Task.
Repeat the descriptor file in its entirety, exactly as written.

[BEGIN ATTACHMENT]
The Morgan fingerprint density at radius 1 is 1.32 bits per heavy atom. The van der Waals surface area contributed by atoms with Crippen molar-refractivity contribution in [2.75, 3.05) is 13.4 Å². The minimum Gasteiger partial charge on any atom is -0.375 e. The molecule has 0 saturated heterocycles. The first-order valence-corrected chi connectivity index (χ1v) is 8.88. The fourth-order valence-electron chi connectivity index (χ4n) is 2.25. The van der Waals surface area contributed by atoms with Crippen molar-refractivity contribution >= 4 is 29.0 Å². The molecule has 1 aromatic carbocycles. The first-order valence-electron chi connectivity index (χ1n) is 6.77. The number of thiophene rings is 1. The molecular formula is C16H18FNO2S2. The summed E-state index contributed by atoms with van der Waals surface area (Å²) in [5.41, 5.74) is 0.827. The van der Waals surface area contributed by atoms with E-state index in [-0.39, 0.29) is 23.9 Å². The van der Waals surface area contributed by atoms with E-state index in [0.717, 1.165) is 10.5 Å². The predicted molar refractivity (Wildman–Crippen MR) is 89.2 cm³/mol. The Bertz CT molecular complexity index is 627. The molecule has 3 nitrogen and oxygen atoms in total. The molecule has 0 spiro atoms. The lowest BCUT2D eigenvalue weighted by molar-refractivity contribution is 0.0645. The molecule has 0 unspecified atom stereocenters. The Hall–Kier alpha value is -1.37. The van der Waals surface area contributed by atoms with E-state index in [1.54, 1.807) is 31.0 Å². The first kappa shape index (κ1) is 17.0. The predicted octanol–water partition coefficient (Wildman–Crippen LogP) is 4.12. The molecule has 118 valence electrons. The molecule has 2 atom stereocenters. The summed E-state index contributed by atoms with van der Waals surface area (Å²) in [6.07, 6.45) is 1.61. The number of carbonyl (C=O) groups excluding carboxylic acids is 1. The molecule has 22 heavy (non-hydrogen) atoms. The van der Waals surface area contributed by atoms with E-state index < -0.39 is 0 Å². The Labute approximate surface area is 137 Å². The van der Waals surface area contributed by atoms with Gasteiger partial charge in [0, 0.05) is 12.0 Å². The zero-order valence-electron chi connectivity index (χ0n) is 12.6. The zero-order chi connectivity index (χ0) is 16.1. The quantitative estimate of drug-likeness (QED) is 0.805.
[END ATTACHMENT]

The Morgan fingerprint density at radius 1 is 1.32 bits per heavy atom. The van der Waals surface area contributed by atoms with Crippen molar-refractivity contribution in [2.75, 3.05) is 13.4 Å². The minimum Gasteiger partial charge on any atom is -0.375 e. The molecule has 0 saturated heterocycles. The first-order valence-corrected chi connectivity index (χ1v) is 8.88. The fourth-order valence-electron chi connectivity index (χ4n) is 2.25. The van der Waals surface area contributed by atoms with Crippen molar-refractivity contribution >= 4 is 29.0 Å². The molecule has 1 aromatic carbocycles. The first-order valence-electron chi connectivity index (χ1n) is 6.77. The number of thiophene rings is 1. The molecular formula is C16H18FNO2S2. The summed E-state index contributed by atoms with van der Waals surface area (Å²) in [5.41, 5.74) is 0.827. The van der Waals surface area contributed by atoms with E-state index in [-0.39, 0.29) is 23.9 Å². The van der Waals surface area contributed by atoms with E-state index in [0.717, 1.165) is 10.5 Å². The predicted molar refractivity (Wildman–Crippen MR) is 89.2 cm³/mol. The Bertz CT molecular complexity index is 627. The molecule has 3 nitrogen and oxygen atoms in total. The molecule has 0 spiro atoms. The lowest BCUT2D eigenvalue weighted by molar-refractivity contribution is 0.0645. The molecule has 0 unspecified atom stereocenters. The Hall–Kier alpha value is -1.37. The van der Waals surface area contributed by atoms with E-state index in [1.54, 1.807) is 31.0 Å². The first kappa shape index (κ1) is 17.0. The predicted octanol–water partition coefficient (Wildman–Crippen LogP) is 4.12. The molecule has 118 valence electrons. The molecule has 2 atom stereocenters. The summed E-state index contributed by atoms with van der Waals surface area (Å²) in [6.07, 6.45) is 1.61. The number of carbonyl (C=O) groups excluding carboxylic acids is 1. The molecule has 22 heavy (non-hydrogen) atoms. The van der Waals surface area contributed by atoms with E-state index < -0.39 is 0 Å². The Labute approximate surface area is 137 Å². The van der Waals surface area contributed by atoms with Gasteiger partial charge in [0, 0.05) is 12.0 Å². The zero-order valence-electron chi connectivity index (χ0n) is 12.6. The zero-order chi connectivity index (χ0) is 16.1. The quantitative estimate of drug-likeness (QED) is 0.805.